Effects Of The Agricultural Revolution

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The nineteenth century spanned from 1801 until 1900 in which the agricultural and industrial revolution took place. The industrial revolution that began in the early 1800s could not have occurred without the agricultural revolution occurring first. During the Agricultural revolution several inventions were created that reduced workers tedious methods of labor but produced more work for them during their long workdays. Producing textiles, canals, railways, the cotton gin, and the seeding drill, and more all helped to enhance productivity of human labor in the nineteenth century. Industrialization changed the way laborers lived, how they worked, the type of work they did, and many different conditions of daily life in America. Although technological …show more content…
Most factories were located in cities, such as New York and Philadelphia; so more people migrated to the North to look for jobs, which increased populations of the cities. The population in New York increased to “over 312,000 in 1840 and almost tripled in two decades and its manufacturing workforce reached over 25,000 strong which would more than triple in the next ten years”(Clark, et al. 341). Although people were looking for more jobs they still had meager pay wages as well as strenuous and dangerous working conditions. Wages were very low, for example, “an 1830 report noted needlewoman earning as little as $55 a year and having to pay $26 for rent alone”(Clark, et al. 341). Even though the labor was strenuous and the workplace was dangerous the employers did not mind paying the workers so little amounts of wages. Employers cut the worker’s wages, increased rent on the boardinghouses, and increased the amount of work they had to …show more content…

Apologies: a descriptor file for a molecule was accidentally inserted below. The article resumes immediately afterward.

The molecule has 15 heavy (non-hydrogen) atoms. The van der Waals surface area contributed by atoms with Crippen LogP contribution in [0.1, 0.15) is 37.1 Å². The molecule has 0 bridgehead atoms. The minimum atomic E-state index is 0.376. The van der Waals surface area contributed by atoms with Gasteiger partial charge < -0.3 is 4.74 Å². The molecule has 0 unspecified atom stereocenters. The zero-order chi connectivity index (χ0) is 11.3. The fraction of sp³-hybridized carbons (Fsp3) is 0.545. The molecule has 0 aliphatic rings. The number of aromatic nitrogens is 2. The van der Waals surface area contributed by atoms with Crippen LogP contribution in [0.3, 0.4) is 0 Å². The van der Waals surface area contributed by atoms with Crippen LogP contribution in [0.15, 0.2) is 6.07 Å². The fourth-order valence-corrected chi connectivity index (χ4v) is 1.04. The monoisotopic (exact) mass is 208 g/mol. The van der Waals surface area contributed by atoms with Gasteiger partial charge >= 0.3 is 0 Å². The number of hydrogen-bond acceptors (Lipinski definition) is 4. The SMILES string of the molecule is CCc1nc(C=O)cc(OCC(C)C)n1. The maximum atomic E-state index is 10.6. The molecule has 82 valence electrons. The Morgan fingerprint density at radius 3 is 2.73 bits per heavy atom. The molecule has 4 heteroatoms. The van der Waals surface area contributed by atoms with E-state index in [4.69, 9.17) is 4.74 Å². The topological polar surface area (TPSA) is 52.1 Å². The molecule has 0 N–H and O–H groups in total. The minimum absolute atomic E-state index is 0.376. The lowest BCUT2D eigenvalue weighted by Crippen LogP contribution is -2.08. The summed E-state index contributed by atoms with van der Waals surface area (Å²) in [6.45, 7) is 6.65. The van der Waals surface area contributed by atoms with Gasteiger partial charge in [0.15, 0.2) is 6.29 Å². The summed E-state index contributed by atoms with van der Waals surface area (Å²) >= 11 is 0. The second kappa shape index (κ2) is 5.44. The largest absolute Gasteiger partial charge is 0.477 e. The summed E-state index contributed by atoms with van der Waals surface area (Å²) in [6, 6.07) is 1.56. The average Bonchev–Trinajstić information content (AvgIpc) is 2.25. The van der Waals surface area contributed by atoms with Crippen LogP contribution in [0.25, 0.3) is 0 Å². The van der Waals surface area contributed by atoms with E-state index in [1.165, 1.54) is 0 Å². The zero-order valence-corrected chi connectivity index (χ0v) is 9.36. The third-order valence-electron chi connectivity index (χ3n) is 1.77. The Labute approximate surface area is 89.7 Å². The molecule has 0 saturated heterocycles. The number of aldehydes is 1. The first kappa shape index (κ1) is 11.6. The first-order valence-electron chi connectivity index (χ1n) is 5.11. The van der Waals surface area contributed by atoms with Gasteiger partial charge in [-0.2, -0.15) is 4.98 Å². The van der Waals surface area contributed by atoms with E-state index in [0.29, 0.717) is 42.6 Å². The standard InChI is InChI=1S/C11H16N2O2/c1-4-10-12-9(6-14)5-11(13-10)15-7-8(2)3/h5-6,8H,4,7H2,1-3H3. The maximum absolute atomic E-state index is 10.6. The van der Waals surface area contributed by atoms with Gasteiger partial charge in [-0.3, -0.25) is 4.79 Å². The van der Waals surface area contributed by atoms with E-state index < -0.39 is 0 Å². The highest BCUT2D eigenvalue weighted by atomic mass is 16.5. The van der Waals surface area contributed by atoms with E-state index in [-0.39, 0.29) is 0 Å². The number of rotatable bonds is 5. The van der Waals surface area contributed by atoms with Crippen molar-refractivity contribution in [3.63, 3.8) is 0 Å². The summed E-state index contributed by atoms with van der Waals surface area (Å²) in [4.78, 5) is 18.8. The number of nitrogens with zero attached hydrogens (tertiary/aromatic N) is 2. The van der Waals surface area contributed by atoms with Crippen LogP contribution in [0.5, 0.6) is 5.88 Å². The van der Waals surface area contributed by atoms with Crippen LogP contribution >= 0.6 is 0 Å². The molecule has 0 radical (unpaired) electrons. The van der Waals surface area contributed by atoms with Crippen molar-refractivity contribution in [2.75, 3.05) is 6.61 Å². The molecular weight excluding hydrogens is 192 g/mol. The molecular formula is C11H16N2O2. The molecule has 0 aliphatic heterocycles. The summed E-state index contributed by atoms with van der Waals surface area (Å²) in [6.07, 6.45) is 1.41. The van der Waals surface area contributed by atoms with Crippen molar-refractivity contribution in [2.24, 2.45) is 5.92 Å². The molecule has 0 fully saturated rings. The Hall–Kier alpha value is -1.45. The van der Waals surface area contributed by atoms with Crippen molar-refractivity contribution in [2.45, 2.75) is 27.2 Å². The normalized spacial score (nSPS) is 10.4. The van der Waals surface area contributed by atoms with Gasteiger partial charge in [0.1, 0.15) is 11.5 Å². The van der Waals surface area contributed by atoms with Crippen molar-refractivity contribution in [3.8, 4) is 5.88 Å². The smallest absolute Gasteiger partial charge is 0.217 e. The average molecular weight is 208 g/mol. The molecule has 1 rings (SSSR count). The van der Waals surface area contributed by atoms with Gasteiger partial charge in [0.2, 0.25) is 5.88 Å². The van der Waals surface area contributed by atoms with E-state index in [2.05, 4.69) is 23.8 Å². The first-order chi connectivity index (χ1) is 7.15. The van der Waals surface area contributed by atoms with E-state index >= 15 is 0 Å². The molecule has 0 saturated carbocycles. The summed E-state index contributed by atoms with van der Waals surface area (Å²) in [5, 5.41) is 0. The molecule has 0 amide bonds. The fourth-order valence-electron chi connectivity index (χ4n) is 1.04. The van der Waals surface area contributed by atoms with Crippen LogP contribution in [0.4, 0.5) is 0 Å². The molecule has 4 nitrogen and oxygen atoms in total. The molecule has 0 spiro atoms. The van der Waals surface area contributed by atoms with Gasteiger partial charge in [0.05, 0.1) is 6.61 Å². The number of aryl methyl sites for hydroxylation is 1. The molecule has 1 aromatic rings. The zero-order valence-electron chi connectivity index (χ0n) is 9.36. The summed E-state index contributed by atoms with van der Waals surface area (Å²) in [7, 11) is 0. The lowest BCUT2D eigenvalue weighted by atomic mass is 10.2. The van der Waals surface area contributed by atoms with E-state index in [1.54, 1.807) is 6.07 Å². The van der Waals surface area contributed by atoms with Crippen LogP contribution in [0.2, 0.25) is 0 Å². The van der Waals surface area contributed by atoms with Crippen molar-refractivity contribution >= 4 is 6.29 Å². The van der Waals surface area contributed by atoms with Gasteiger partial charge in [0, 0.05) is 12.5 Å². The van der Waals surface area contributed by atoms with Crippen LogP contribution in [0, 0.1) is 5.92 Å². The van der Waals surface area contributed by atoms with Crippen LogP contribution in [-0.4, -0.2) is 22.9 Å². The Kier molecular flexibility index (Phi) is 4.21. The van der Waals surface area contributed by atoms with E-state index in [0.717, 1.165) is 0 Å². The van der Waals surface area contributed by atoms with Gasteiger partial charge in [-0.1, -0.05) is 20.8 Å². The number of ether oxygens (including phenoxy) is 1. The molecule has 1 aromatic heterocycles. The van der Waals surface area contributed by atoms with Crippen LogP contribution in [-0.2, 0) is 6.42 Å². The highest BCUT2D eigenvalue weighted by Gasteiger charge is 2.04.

For example, Adam Smith a political economist viewed the division of labor as positive and a benefit to workers and employers. In contrast, Alexis de Tocqueville a French political thinker and historian viewed the division of labor as negative that made workers stagnant in their lives. Adam Smith had stated that there was a “great increase of the quantity of work which is owing to three different circumstances; first, to the increase of dexterity, secondly, to the savings of time, and lastly to the invention of a great number of machines”(Smith, P05). Smith believed that making a process the only employment of a workers’ life that it would increase the handiness of the worker. But Tocqueville believed that when a worker “is unceasingly and exclusively engaged in the fabrication of one thing, he ultimately does his work with singular dexterity; but at the same time he loses the general faculty of applying his mind to the direction of the work”(Tocqueville, P02). Tocqueville believed that the worker became weaker, narrow-minded, and more dependent as the division of labor continuously applied to workers’ lives. Adam Smith produced his views on the division of labor and decades later Alex de Tocqueville came about with a more opposing view to

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